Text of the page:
• Where can I hear samples of the various musical instruments that outputs from this device? I am particularly interested in the saxophone sounds. I’ve searched and searched, but can’t find examples of the sounds.

  • please, can I use Music Instrument Shield for playin mp3 or MIDI from Raspberry Pi ??

  • Does this music instrument shield works with Arduino MEGA?????

  • I’m confused, what is the specific message to send pitch bend commands? Can I use this to create a theremin type sound?

  • Does this device support breath controller input CC#2 or does it ignore it?

  • Can you play the midi in stereo / control which speaker the sound comes out of? Meaning, soundA out of the left speaker, soundB out of the right speaker, and soundC out of both? Thanks!

  • Hi, I want to build an organ but I have some questions. If I use arduino and other IC to send MIDI data to this shield, will it work? Thanks Mike

  • Anyone getting incredibly weak volume coming from the L and R outputs on this shield? It’s so faint that when I hook it up to an 8ohm 0.5 watt speaker, I have to hold it against my ear to hear anything at all. The headphone jack seems to be working fine though. I’ve set the midi volume to 120 and the velocity to 90 so it’s not that.

    Is this normal or is there a problem with my shield?

  • This music instrument shield is a real help for those who want to improve the quality sound of their favorite music. I bought recently a dac converter and I’m very pleased with the way that music sounds now.

  • How many piano keys can be used with this shield? I have a 37-key toy electric keyboard that I would like to hook-up to it.

    • This shield is really designed only for the musical output, not reading inputs. So how you read your keys is up to you, but we do have a few parts that might help.

  • Has anyone gotten the sustain command to work? I’m using the MP3 enabled version of this board I’ve tried sending the MIDI command, using the example code provided by microtherion here: Real Time MIDI Code, talkMIDI(0xB0, 0x40, 0x7F);

    and its not sustaining.

    EDIT: Nevermind, I got it working.

  • Just posted some basic code on bitbucket to pipe MIDI straight to this shield from the MIDI Shield, using a Leonardo and a little pin re-wiring (moving the buttons to 8,9,10, to avoid conflict). Makes a cheap (~$75), no-frills, hackable midi sound module.

  • Hello! I’ve uploaded the sketch with few modifications suggested in the comment section. Serial monito indicates Arduino is running it fine. However I don’t have audio output yet and oscilloscope shows only static noise. Is there something I should check? thank you! :)

  • Seems a little odd that this isn’t compatible with the MIDI Shield (DEV-09595) out of the box, since these shields are clearly a useful combination. Couldn’t you just move pins 3 and 4 to pins 8 and 9 to allow these to work together without rewiring or a go-between shield?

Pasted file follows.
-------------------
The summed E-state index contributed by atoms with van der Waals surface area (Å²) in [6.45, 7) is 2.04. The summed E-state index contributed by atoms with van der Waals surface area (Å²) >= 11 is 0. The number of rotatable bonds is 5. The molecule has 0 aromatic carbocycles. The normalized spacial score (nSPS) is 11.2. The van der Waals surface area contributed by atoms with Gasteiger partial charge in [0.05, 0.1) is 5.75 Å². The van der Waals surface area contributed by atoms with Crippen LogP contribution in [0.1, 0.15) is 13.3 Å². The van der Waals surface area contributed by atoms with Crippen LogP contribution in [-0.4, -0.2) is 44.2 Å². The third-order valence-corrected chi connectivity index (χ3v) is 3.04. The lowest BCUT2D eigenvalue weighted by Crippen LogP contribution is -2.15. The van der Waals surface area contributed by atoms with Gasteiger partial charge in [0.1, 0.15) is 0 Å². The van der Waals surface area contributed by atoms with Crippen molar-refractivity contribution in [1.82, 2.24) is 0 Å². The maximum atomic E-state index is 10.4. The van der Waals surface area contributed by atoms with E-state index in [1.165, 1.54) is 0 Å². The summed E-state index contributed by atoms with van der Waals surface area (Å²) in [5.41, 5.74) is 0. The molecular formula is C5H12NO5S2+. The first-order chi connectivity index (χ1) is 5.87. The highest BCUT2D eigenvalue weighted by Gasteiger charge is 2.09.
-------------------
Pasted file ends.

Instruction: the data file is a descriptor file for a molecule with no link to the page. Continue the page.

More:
• I just picked one of these up. The datasheet indicates the VS1053 has reverb capability when in MIDI mode. It can apparently be set to Auto or Off or to a variable Delay. Running the example code, it sounds like reverb is off. Can you suggest how to use reverb in MIDI mode? Thanks!

    • I was also looking for more details. The specs manual is not really useful but I found this post that helped me figure out how to at least deal with the individual channels reverb parameters:

      talkMIDI(0xB0, 0x0c, 0xFF); // REVERB decay

      talkMIDI(0xB0, 0x5b, 0xFF); // REVERB level

      where 0x0c and 0x5b are the MIDI commands, and 0xFF is the value (0x0 to 0xFF) for the parameter.

      Source: http://www.vsdsp-forum.com/phpbb/viewtopic.php?t=471&p=1827

  • Hi I have been trying to access the guitar sound son the vs1053 chip. I have chosen 0x00 the default bank and tried using the patch change command to access the instrument, however I have been unable to do so (it keeps defaulting to piano sounds ). Has anyone else had any such issues with any instruments.

    • Make sure you are sending the correct channel. I had this same bug where I was changing the bank on channel 0, but trying to play notes on channel 1.

  • I’ve used this shield for an electronic MIDI bagpipe. If you want to hear how it sounds take a look at http://xulioc.wordpress.com/2012/04/15/openpipe-breakout-arduino-musical-shield/

  • Help. I have yet to sucessfully uploaded a sketch - I tried the examples provided, modified as per the posts, but no go. Does anyone have a sketch running on 1.0 they would like to share? I am not yet up to speed on SoftwareSerial. Thanks in advance for help offered.

    • I’m also having trouble running IDE 1.0.1. Never got the damn thing to play one note! I will try the fix in the above post (chris.egervary). Failing that, I will install a legacy version of the IDE. Fingers crossed.

      • I tried the fix in chris egervary’s post above. Pleased to say that it worked like a charm! Just to recap: 1. Replace references to “NewSoftSerial” with “SoftwareSerial” 2. Replace “mySerial.print(cmd,BYTE)” with “mySeral.write(cmd)”